Kundalini aspects of Parvati differ according to each of her manifestations. Durga is a fierce form Mother Parvati and she goes on to manifest as the more fierce and terrible Kali. She is worshiped as Mahakali, Dakshina Kalika, Shmashanakali, Bhadrakali, Kamakali, and Guhyakali, amongst many others. Kashmir Shaivism identifies twelve forms, whereas Southern Shaivism has innumerable variations. Mother Guhya Kali is not the same as the Shmashan Kali form of Parvati. Guhya Kali, meaning Secret Kali, manifests in eight different forms, with eight different mantras, worshipped by eight great seers.
These forms of Kali appear with 100, 60, 36, 20, 10, 5, 3, 2 and a single face. In Kali Yuga, the 16-lettered mantra for the ten-faced form of Guhya Kali consists of fifty-four hands. She was worshipped by Bharata, Sri Rama’s brother. In his then circumstances, Bharata dedicated his sadhana to Guhya Kali. Rama is said to have prayed to Guhya Kali with a vidya of seventeen letters. These vidyas are held to be secret. Unlike Dakshina Kali, Guhya Kali represents both Srsti and Samhara equally.
While tantric practice of Guhya Kali remains and is to remain secretive unless instructed by a tantric guru and strict observance of tantric mandates, brief description can be made of this Mother and tantric literature. These are found in Guhyakalika, Secret Kali Kanda of Mahakala Samhita.
MAHAKALASAMHITA: This is in the form of a discourse in which Mahakala responds to questions posed by his spouse Mahakali. His answers gives us a picture of Guhya Kali shred in mysery and utmost secrecy. Mahakala commences the kanda by his willingness to reveal meditation forms being dhyana and rules for Guhya Kali worship. He also reveals eighteen mantras and yantras.
FORMS: Guhyakali, he says, has forms with 100, 60, 36, 30, 20, 10, five, three, two and one faces. Different mantras correspond to these different forms, which he then reveals, using the usual codes for the different letters of the Sanskrit alphabet employed in other tantras.
SIMHASANA: Mahakala commences the discourse if Guhyakali in simhasana, on her lion. She gives the dikpala or guardians of the directions to the five great corpses of Shiva on which she sits.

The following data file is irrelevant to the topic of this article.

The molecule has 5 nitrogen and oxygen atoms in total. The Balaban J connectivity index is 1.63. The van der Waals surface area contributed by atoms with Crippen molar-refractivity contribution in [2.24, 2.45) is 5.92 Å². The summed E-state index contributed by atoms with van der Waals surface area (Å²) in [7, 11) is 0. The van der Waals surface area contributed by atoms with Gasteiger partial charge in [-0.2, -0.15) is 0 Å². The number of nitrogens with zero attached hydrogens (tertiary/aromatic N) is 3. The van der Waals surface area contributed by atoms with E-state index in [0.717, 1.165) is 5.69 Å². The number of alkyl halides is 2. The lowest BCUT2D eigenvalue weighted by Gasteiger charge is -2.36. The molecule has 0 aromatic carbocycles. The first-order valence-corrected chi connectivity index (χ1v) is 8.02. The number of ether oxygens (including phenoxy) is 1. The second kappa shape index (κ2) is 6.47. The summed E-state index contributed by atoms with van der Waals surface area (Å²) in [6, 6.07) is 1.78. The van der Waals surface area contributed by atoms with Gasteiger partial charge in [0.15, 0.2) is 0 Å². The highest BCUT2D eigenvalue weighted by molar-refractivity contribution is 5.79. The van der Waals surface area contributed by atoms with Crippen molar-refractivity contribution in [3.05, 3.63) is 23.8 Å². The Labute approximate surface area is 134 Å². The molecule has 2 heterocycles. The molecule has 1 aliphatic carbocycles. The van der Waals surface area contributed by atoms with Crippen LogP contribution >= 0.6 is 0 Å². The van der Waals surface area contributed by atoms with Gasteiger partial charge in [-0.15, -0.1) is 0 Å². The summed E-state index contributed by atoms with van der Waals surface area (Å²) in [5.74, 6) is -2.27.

BHAIRAVA: He is the sixth pitha, described as black complexioned with four arms. Bhairava appears terrifying and he is the cause of fear. He is five faced, each with three eyes. There is a khatvanga staf and scissors in his hands. He also holds a skull and damaru. Garland of skulls adorn the fanged Bhairava.
He is on an eight petalled lotus. Four petals of the major directions symbolize dharma, jnana, vairagya and aishvarya. Varigya is dispassion and aishvarya means dominion. Shiva, above Bhairava is clothed in tiger skin. He is two-armed and holds a skull-staff and a trishula.
TEN FACED FORM: Mahakala then describes the twenty-seven eyed, ten-faced form of Guhyakali and her animal aspects represented by each of her faces. Dvipika: a leopard or possibly a panther; Keshari: a white lion; Pheru: black jackal; Vanara: red moneky; Riksha: purple bear; Nara: cochineal colored woman; tawny Garuda; Makara: turmeric color crocodile; Gaja: gold color elephant; Haya: dark or shyama color horse.
HUMAN FACE: Jagadambika, Mother of the Universe has a terrible lolling blood dripping tongue. Her laughter is sharp and shrieking. Both her garlands and earrings are skulls. She has fifty-four arms. In Her right hands she has rosary, scissors, goad, a rock, a danda, a jeweled pot, a trishula, five and arrows, a discuss, a bamboo stave, a fire hearth, a barbed hook, a man’s skeleton, young corpse and threatening mudra. She holds a bhindipala- a sling and shataghni- club studded with metal nails.
TRIPURASUNDARI: Guhyakali is the darker form of Mother Tripura. She has three major forms corresponding to creation, maintenance and destruction. Thus Guhya Kali is the sum total of Mahavidya tantric practice.
SHAMSHAN: Guhyakali dwells within the centre of eight cremation grounds. These shmashans are: Mahaghora, Kaladanda, Jvalakula, Chandapasha, Kapalika, Dhumakula, Bhimangara, and Bhutanatha.
WORSHIP: Her worship honours the Vetalas or vampires, eight tridents, vajras, jackals and corpses, Bhairavas, dakinis, Chamundas, Kshetrapalas, Ganapatis and other denizens of the cremation ground.
YANTRA: Mahakala instructs eighteen yantras. Her one letter mantra is ‘Phrem’. The first Yantra consists of a bindu, a triangle, a hexagon, a pentagon, a circle, 16 petals, eight petals and four doors, adorned with tridents and skulls.
SHRIKANTA: Shiva known as Shrikantha ‘the one with the beautiful throat’. Shiva and Shakti are in Kamakala or gods in copulation. Shakti in her Guhyakali form, has worked her kundalini upwards Shiva’s spine. This energetic depiction represents Shiva’s form dancing in ecstasy as he copulates with his consort Guhyakali. This also seems to be the Buddhist version except that the art form differs here and there.
In this depiction, Shiva’s bull and Shakti’s lion are found by their sides to identify them as Shiva and Shakti. Shiva is dancing in the pratyalidha pose, trampling on two demons lying beneath his foot. He holds his primary hands in varahamudra and abhamudra, his remaining eight hands radiating around him and holding attributes including a trishul, triatna, danda, mala and pushtaka. Devi is depicted with twelve arms and six heads, her left leg wrapped around Shiva’s waist, and her right foot trampling on a demon or lesser god, who is lying on her vehicle the lion. She holds a kapala, ghanta, capa, kartika, sara and trishula.
RITUALS: Would not be discussed here. If interest prevails, please take it up with a tantric guru in person.
Hara Hara Mahadeva
(draft Tantra: Gods, Goddesses, Minor Deities and Sages by Yogi Ananda Sarawathi